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What the PATH Act Means for the Construction Industry

Posted 5:00 AM by

While the holiday season is still fresh, now is a good time to reflect on the recent flurry of passed and proposed legislative activity impacting the construction industry.

As you are likely aware, President Obama signed significant tax legislation Dec. 18. The Protecting Americans from Tax Hikes Act of 2015 (PATH Act) should lay to rest much of the annual congressional wrangling that consistently resulted in one-year extensions on numerous tax items. Congress was adamant the 2015 legislation would make permanent, or eliminate, many of these so-called tax breaks.

Here are some items of particular interest to the construction, architectural, design and engineering industries:

  • Permanent extension of the Research and Development (R&D) tax credits
  • Availability of the R&D Credit to offset Alternative Minimum Tax for businesses with Gross Receipts less than $50 million
  • Availability for startup companies (under $5 million in revenues) to use the R&D credit to offset payroll taxes
  • Permanent expansion of Section 179 limits, where up to $500,000 of new equipment can be expensed and phase outs begin when capital expenditures exceed $2 million
  • Permanent inclusion of computer software and qualified leasehold improvements as qualifying Section 179 property (with a cap of $250,000 removed for real estate beginning in 2016)
  • Bonus depreciation extended (50% for 2015-2017, 40% in 2018, and 30% in 2019)
  • Deduction for energy efficient commercial buildings (Section 179D) extended through 2016
  • Inclusion of computer equipment and technology as a qualified expenditure from a Section 529 plan
  • Permanent extension allowing a tax-free distribution for individuals age 70.5 and older directly from an IRA to a qualified charity ($100,000 annual limit)
  • Permanent changes and extensions to numerous tax credits with restrictive income limits (i.e., American Opportunity Credit, Child Tax Credit and Earned Income Credit)

The R&D Credit is a valuable tool for many companies providing any design work. Contact your KSM advisor to ensure you have examined the benefits of this provision. Read a more comprehensive review on the PATH Act.

On a different note, Indiana continues to be a key player in transportation and logistics. The recently passed Highway Bill, more formally known as the Fixing America's Surface Transportation Act (FAST Act) should provide benefits to highway and rail contractors. Also, leaders in Indiana’s legislature, led by Speaker Bosma and Governor Pence, have proposed significant improvements to the current highway funding mechanisms. (Stay tuned during the upcoming legislative and election season!) To compete nationally and internationally, Indiana must invest in our transportation network.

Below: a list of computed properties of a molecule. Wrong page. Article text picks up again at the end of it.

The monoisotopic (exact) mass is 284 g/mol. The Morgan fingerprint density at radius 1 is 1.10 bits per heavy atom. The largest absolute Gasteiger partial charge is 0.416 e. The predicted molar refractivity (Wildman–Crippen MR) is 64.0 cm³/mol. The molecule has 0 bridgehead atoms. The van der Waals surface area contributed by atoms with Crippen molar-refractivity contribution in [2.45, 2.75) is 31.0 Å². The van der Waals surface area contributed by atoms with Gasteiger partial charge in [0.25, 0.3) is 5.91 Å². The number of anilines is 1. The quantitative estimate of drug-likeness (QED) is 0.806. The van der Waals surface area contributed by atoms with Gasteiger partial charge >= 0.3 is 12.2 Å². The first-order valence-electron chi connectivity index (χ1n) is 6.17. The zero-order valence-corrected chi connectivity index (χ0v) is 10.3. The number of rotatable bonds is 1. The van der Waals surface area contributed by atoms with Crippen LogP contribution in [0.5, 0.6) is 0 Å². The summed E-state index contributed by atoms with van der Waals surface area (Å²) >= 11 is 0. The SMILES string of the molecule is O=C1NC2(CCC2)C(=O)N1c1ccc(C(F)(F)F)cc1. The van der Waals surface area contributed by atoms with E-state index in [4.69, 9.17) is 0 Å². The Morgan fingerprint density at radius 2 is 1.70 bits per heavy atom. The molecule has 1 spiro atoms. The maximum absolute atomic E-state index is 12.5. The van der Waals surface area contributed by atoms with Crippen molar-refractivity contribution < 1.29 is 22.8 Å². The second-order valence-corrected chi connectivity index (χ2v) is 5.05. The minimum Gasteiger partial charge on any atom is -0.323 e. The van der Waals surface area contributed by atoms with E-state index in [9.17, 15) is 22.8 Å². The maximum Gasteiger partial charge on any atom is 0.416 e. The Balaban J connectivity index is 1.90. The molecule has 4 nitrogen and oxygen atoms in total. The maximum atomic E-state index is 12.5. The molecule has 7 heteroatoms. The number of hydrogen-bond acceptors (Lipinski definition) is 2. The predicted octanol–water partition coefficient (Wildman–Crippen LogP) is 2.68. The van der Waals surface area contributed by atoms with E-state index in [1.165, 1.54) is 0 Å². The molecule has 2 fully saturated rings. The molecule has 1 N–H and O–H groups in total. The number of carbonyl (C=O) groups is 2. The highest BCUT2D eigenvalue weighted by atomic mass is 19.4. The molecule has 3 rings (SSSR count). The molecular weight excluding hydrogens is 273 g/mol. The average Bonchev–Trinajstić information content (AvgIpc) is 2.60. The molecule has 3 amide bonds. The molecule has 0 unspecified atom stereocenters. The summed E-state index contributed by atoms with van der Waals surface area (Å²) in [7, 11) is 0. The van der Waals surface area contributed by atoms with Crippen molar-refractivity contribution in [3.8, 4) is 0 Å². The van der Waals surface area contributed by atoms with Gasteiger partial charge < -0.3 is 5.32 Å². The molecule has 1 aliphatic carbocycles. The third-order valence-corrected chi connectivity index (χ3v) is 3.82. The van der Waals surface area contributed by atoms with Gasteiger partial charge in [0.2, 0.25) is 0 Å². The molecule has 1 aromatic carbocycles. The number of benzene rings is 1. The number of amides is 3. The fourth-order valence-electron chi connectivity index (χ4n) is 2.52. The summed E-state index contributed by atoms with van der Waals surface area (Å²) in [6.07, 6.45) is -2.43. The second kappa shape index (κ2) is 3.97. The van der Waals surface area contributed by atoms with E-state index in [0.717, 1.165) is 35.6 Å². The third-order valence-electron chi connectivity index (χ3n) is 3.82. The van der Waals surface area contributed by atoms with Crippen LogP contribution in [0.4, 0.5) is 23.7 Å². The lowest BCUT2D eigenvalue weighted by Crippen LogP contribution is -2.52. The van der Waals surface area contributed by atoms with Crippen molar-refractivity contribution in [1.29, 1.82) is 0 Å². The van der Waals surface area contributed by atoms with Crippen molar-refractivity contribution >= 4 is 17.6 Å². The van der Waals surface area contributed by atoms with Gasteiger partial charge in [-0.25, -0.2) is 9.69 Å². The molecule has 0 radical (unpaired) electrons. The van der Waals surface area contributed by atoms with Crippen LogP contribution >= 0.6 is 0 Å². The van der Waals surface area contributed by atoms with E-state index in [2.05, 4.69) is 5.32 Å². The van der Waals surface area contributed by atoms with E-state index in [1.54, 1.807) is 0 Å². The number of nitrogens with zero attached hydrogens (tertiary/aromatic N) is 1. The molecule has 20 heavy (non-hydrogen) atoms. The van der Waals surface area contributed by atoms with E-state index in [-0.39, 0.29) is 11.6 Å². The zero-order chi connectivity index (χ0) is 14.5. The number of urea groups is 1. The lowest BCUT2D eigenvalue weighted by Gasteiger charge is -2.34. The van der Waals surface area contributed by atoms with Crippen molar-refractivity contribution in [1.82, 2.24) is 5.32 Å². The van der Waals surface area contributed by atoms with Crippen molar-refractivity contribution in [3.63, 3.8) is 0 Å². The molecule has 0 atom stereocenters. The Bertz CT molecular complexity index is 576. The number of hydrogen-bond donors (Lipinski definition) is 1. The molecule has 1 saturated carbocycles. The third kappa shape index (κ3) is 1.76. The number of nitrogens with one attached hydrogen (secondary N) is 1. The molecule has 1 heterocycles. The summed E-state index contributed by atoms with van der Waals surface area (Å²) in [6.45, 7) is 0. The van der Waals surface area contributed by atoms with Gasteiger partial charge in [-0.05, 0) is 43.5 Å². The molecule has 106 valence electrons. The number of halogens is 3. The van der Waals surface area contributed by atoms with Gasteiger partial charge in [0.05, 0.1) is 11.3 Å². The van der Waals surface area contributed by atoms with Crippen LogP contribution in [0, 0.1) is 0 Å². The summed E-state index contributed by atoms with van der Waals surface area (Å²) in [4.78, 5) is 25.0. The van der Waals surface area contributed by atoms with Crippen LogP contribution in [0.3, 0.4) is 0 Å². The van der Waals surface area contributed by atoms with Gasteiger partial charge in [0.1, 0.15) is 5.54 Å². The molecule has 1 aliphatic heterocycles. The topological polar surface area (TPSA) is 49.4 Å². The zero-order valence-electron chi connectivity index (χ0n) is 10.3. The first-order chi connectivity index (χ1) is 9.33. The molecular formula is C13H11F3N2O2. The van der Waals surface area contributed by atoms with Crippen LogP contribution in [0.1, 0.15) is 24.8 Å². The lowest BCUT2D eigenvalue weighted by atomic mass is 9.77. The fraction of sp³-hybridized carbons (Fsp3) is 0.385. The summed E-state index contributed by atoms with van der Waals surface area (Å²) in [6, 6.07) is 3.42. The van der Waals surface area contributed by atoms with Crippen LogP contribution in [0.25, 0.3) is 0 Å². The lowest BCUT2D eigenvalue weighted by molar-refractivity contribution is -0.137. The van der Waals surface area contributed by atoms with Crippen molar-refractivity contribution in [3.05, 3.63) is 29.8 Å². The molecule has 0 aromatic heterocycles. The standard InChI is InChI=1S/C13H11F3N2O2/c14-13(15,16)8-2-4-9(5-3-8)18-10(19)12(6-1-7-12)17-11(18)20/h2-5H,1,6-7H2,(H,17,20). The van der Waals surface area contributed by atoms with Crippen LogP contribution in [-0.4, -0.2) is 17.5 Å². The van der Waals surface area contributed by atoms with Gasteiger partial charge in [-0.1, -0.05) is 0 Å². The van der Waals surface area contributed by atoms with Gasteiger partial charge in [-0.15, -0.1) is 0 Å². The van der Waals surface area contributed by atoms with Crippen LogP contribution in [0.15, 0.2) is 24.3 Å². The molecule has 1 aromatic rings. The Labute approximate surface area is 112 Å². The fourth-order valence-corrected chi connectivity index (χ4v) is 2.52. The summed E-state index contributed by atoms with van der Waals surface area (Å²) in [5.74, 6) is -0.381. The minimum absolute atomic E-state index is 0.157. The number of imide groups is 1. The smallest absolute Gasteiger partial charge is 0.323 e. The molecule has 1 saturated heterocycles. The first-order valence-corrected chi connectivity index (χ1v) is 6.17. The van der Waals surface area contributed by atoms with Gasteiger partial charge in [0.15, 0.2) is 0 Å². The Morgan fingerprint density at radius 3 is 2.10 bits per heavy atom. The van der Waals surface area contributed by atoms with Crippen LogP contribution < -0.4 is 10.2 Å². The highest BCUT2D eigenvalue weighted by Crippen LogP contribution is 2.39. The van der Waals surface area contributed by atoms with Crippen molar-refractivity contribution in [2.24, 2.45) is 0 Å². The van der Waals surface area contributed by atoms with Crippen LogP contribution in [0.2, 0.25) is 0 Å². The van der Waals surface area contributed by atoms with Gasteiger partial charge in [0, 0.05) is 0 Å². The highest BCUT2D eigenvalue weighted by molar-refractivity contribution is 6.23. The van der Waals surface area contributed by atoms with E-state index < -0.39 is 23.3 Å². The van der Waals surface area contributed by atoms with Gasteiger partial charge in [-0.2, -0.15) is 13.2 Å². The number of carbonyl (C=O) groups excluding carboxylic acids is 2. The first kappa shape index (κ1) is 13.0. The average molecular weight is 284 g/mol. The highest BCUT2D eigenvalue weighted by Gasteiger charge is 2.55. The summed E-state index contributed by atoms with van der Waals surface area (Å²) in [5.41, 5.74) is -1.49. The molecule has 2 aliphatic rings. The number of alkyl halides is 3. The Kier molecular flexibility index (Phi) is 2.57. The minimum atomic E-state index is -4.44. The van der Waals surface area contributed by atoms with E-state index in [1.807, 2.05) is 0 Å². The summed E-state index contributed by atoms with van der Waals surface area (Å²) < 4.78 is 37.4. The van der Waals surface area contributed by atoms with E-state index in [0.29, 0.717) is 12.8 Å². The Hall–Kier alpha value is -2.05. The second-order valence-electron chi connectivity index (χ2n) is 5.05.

Lastly, the Federal Reserve recently raised short-term interest rates and will continue to increase rates, albeit slowly, possibly one percentage point a year over the next three years. This increase was reflective of the current economic growth, and it is a tool to offset possible future inflation. Given the well-documented scarcity of skilled construction labor, wage inflation is likely. The construction, real estate and infrastructure industries are extremely capital intensive, thus higher costs of funds may prove restrictive. This tradeoff of managing inflation, and spurring investment, is simply a microcosm of the difficulties managing the many facets of our modern, global economy.

About the Author
Ron Lenz is the partner-in-charge of Katz, Sapper & Miller’s Construction Services Group. Ron's particular areas of expertise include accounting and auditing matters, tax planning and business structuring, mergers and acquisitions, and succession planning. Connect with him on LinkedIn.

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